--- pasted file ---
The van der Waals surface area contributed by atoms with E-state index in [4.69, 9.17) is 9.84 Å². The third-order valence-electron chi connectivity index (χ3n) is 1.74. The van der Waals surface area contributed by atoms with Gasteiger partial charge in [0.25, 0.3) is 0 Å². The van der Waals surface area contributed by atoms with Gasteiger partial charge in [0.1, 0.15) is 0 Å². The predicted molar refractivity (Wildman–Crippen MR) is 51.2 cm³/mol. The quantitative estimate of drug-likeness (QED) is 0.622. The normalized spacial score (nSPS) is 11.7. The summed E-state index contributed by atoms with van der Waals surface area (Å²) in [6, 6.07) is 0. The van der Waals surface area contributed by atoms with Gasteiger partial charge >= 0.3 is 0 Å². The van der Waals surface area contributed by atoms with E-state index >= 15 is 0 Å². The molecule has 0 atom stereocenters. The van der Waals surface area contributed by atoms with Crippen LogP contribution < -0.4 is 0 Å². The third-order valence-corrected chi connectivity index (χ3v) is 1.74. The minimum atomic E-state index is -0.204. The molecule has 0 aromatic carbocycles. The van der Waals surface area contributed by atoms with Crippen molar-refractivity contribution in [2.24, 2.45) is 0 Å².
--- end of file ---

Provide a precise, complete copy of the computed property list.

The van der Waals surface area contributed by atoms with E-state index in [4.69, 9.17) is 9.84 Å². The third-order valence-electron chi connectivity index (χ3n) is 1.74. The van der Waals surface area contributed by atoms with Gasteiger partial charge in [0.25, 0.3) is 0 Å². The van der Waals surface area contributed by atoms with Gasteiger partial charge in [0.1, 0.15) is 0 Å². The predicted molar refractivity (Wildman–Crippen MR) is 51.2 cm³/mol. The quantitative estimate of drug-likeness (QED) is 0.622. The normalized spacial score (nSPS) is 11.7. The summed E-state index contributed by atoms with van der Waals surface area (Å²) in [6, 6.07) is 0. The van der Waals surface area contributed by atoms with Gasteiger partial charge >= 0.3 is 0 Å². The van der Waals surface area contributed by atoms with E-state index >= 15 is 0 Å². The molecule has 0 atom stereocenters. The van der Waals surface area contributed by atoms with Crippen LogP contribution < -0.4 is 0 Å². The third-order valence-corrected chi connectivity index (χ3v) is 1.74. The minimum atomic E-state index is -0.204. The molecule has 0 aromatic carbocycles. The van der Waals surface area contributed by atoms with Crippen molar-refractivity contribution in [2.24, 2.45) is 0 Å².